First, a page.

|46||Kamiya, N., "Rigorous coupled-wave analysis for practical planar dielectric gratings. 3. Increase of higher-order lights owing to degenerated complex diffraction" Appl. Opt. (USA), vol. 37, No. 25, Sep. 1, 1998, pp. 5864-5878.|
|47||Kamiya, N., "Rigorous coupled-wave analysis for practical planar dielectric gratings. I. Thickness-changed holograms and some characteristics of diffraction efficiency", Appl. Opt. (USA) vol. 37, No. 25, Sep. 1, 1998, pp. 5843-5853.|
|48||Kleinknecht, H. et al., "Linewidth measurement on IC masks and wafers by grating test patterns", Applied Optics, vol. 19, No. 4 (1980) pp. 525-533.|
|49||Kong, W. et al., "A Hybrid Analysis Ellipsometry Data from Patterned Structures" Characterization and Metrology for ULSI Technology: 2000 International Conference, pp. 373-377 (2001).|
|50||Kong, W. et al., "Analysis of Time-Evolved Spectroscopic Ellipsometry Data from Patterned Structures for Etching Process Monitoring and Control", Dept. of Electrical Engineering and Computer Science, University of Michigan, Four pages.|
|51||Kong, W., "Analysis of Spectroscopic Ellipsometry from Patterned Structures for Etching Process Monitoring and Control", Dissertation University of Michigan, 2001, 141 page(s).|
|52||Konstastantinos P. et al., "Use of Light Scattering in Characterizing Reactively Ion Etched Profiles", ATT&T Bell Laboratories, Murray Hill, NJ 07974, Page No. and date unavailable; Also cited in NAN007 RX as Giapis, K. et al., "Use of Light Scattering in Characterizing Reactively Ion Etched Profiles", J. Vac. Sci. Technol. A, vol. 9 (1981), pp. 664-668.|
|53||Krukar, R. et al., "Reactive ion etching profile and depth characterization using statistical and neural network analysis of light scattering data", J. Appl. Phys., vol. 74, No. 6 (1993) pp. 3698-3706.|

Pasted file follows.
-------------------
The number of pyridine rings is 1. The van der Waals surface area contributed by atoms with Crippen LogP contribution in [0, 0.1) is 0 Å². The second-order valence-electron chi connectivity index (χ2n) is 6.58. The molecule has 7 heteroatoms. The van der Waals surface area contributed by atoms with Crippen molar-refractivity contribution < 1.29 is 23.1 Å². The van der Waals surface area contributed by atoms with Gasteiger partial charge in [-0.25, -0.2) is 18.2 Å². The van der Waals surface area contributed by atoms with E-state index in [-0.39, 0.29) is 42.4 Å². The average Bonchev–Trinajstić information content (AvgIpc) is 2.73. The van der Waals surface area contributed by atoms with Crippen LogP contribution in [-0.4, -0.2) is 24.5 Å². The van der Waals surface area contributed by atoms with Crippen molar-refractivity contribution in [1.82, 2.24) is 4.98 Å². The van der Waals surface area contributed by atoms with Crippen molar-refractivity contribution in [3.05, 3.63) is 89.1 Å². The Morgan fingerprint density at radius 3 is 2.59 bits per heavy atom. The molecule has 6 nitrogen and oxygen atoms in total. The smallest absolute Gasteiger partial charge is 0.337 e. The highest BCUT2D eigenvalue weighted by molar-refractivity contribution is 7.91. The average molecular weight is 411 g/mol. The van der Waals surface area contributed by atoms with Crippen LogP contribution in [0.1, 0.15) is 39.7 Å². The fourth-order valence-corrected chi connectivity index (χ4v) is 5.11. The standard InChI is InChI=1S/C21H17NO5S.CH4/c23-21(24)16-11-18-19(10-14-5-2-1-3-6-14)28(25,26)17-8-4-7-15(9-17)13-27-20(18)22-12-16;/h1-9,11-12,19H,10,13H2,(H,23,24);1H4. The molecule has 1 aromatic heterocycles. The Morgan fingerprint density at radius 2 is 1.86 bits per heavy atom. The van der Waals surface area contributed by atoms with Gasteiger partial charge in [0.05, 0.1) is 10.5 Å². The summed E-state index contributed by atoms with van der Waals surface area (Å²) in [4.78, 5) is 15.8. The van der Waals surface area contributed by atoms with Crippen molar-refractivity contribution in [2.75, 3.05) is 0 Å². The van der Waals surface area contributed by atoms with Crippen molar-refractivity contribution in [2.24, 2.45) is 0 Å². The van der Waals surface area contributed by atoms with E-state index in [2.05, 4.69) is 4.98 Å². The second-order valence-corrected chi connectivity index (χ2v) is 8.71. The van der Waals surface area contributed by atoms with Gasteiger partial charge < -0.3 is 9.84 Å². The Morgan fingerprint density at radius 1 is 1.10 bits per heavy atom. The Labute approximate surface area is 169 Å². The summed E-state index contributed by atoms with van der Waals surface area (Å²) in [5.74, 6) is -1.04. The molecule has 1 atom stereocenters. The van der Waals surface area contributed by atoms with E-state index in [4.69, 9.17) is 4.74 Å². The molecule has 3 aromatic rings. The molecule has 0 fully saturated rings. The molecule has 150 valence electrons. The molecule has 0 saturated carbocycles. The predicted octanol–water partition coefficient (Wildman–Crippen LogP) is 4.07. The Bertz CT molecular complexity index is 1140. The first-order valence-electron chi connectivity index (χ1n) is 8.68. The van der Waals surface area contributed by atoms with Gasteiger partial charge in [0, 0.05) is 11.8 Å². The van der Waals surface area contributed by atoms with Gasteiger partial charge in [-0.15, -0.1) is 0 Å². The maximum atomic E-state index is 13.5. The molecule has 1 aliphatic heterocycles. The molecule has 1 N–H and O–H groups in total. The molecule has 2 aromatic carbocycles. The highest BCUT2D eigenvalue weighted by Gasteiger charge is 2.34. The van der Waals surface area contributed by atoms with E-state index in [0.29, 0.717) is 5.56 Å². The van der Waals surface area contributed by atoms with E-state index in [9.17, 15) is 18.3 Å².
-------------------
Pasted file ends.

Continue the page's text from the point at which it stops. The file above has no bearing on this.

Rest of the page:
|54||Krukar, R. et al., Overlay and Grating Line Shape Metrology Using Optical Scatterometry (unclassifed) DARPA I 1993 Final Report, (Oct. 11, 1993) Thirty-six pages.|
|55||Krukar, R. H. et al., "Analyzing simulated and measured optical scatter for semiconductor process verification", Proc. SPIE-Int. Soc. Opt. Eng., vol. 1907 (1993) pp. 238-249.|
|56||Krukar, R. H. et al., "Using scattered light modeling for semiconductor critical dimension metrology and calibration", Proc. SPIE-Int. Soc. Opt. Eng., vol. 1926 (1993) pp. 60-71.|
|57||Krukar, R. H. et al., "Wafer examination and critical dimension estimation using scattered light", Proc. SPIE-Int. Soc. Opt. Eng., vol. 1661 (1992) pp. 323-332.|
|58||Lee, M. et al., "Analysis of Reflectometry and Ellipsometry Data from Patterned Structures", Characterization and Metrology for ULSI Technology, (1998) pp. 331-334.|
|59||Lee, S. G., et al., "More stable algorithm for rigorous coupled wave analysis applied to topography simulation in optical lithography and its numerical implementation", Proc. SPIE-Int. Soc. Opt. Eng. (USA), vol. 2726, 1996, pp. 288-298.|
|60||Lochbihler, H. et al., "Characterization of highly conducting wire gratings using an electromagnetic theroy of diffraction" Optics Communications 100 (1993) pp. 231-239.|
|61||Lochbihler, H. et al., "Charactization of x-ray transmission gratings" Applied Optics, vol. 31 (1992) pp. 964-971.|
|62||Logofatu, P. C. et al. "Identity of the cross-reflection coefficients for symmetric surface-relief gratings", J. Opt. Soc. Am. A, Opt. vol. 16 No. 5 (May 1999) pp. 1108-1114.|
|63||Logofatu, P. C. et al. "Measurement precision of optical scatterometry", Proceedings of SPIE, vol. 4344 (2001), pp. 447-453.|
|64||Logofatu, P. C. et al. "Scatterometry: a metrology for subwavelength surface relief gratings", Proceedings of SPIE, vol. 4344 (2001), pp. 472-483.|
|65||Logofatu, P. C. et al., "Sensitivity analysis of fitting for scatterometry", Proc. SPIE-Int. Soc. Opt. Eng., vol. 3677 (1999) pp. 177-183.|
|66||Logofatu, P.C., "Sensitivity-optimized scatterometry", Dissertation The University of New Mexico, vol. 61-11B, 2000, pp. 5942 181 page(s).|
|67||Lopez, A. G. "Reformulation of the rigorous coupled-wave analysis (RCWA) equations: Photonic crystals applications" Dissertation, Cornell University, vol. 61-04B, 2000, pp. 2113 136 pages.|
|68||Marx, D. et al., "Polarization quadrature measurement of subwavelength diffracting structures", Applied Optics, vol. 36, No. 25 (1997), pp. 6434-6440.|